“This is exactly how the pioneers would have made soap,” she said.
Then — glancing down at her mixer — “except I don’t mix it by hand. It would take forever.”
Starks mixes the ingredients until they “trace,” a state of consistency she said is hard to explain unless you’ve seen soap made.
“Trace is when, well, you just know when it is,” she said.
Simply put, trace is when the soap is firm enough to support a drizzled design on the top of the mixture.
Additives, if you want them, come last. Starks occasionally uses oatmeal, which soothes irritated skin, or essential oils, which give the soap a pleasant smell.
Another tip from Starks — always use dried herbs. They smell the best, she said.
Once trace is achieved, the thick soap mixture is poured into a mold, covered and left to cure for at least 24 hours before being hand-cut into bars.
A chemical reaction called saponification neutralizes the lye over the course of 24 hours.
Just don’t ask Starks to explain exactly how that all works.
“The lye is still in there doing its thing while it cures,” Starks said. “I don’t know where it goes, but — chemistry!”
The longer the soap cures, the more it hardens and the longer it will last.
‘Better than anything’
Starks likes that her soap is chemical-free and made from herbs she grew, cut and dried on her own farm. The 15-year Hancock County Herb Society member even raises bees for honey, which she sometimes adds to her soap.
Paul Starks, her husband of 47 years, also enjoys the natural ingredients of the handmade soap. He uses the soap daily and loves that his wife makes it in their kitchen.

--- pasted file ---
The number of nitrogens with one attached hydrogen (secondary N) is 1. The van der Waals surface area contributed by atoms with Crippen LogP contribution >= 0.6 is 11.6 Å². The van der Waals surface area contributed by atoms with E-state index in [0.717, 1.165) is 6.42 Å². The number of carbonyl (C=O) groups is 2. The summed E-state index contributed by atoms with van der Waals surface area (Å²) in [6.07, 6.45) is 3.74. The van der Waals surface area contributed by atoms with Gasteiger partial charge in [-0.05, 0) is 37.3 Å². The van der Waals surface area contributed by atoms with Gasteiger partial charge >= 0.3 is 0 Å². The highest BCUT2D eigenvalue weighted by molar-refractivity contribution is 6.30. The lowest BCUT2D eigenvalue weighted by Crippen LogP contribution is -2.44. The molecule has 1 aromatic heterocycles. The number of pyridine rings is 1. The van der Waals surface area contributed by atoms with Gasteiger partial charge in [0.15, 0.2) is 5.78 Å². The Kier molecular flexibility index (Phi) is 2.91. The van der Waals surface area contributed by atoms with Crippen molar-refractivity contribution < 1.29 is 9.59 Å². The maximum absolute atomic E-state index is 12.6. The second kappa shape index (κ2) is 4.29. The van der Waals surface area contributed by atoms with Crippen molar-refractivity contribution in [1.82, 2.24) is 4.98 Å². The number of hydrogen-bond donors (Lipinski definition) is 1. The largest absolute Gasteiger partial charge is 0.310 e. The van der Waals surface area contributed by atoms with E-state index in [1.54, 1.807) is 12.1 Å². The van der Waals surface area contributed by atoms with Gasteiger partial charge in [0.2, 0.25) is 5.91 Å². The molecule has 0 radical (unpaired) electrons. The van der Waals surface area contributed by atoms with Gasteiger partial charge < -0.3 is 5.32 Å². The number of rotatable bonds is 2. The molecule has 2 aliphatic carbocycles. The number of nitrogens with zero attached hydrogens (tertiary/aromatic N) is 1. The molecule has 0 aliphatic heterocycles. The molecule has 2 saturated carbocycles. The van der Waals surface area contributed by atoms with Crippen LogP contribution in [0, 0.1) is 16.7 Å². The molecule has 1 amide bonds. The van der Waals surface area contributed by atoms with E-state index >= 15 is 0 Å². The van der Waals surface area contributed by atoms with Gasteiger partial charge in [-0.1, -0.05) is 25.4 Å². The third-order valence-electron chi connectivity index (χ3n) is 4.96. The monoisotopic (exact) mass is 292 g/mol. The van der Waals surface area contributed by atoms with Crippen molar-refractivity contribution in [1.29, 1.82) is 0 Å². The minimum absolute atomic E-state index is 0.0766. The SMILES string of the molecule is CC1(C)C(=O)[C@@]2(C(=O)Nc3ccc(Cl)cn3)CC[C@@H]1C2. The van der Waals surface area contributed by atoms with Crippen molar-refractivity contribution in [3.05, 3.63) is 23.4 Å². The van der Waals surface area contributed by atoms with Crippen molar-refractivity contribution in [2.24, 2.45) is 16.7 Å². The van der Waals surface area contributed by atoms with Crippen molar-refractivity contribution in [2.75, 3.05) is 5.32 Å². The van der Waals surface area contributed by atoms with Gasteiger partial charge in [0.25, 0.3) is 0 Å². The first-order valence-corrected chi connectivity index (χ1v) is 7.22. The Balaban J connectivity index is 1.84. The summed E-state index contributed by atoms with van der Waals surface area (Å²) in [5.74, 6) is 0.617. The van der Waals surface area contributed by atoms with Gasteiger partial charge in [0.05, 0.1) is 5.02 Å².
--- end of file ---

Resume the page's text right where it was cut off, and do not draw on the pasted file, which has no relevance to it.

The soap is also gentle, which Paul Starks, a skin cancer patient, appreciates.
“I like it better than anything I’ve ever got at the store,” he said. “I think it smells better, and it doesn’t hurt my skin at all.”
Sara Whitaker of Fortville recently bought a bar of Starks’ soap at a local farmers market and said she’s switching to homemade soap permanently.
“Before I started using it, I thought soap was just soap, but this is different,” she said. “It’s mild and doesn’t irritate my skin. Most have too much perfume. I think it’s better than the soap in the grocery store.”
Starks admits she’s unsure of the exact science behind the process — she flunked chemistry in college — but maybe that’s part of the magic.
“I don’t plan on stopping, even if I don’t understand saponification exactly,” Starks said. “It’s just so fascinating that you can mix these things together, and it makes soap.”
This week, the Daily Reporter goes behind the scenes to explore how products from Hancock County are created, start to finish. Whether the item is crafted in the comfort of a person’s home or put together in a local shop, we’ll show you how it’s made.
32 ounces cold water
12 ounces lye
24 ounces coconut oil
38 ounces palm oil
24 ounces olive oil
8 ounces oatmeal
While wearing gloves and goggles, mix cold water and lye together in an oven-safe bowl. Note: Mixture will heat quickly and create toxic fumes. Set aside to cool to 90-115 degrees.
While mixture is cooling, heat oils on the stove to 90-115 degrees; then combine with lye and water mixture until blended well.
Using a handheld mixer, continue to mix as soap mixture begins to thicken.
Mix in oatmeal.
Pour soap mixture into lined mold and let cure for at least 24 hours. Cut into bars.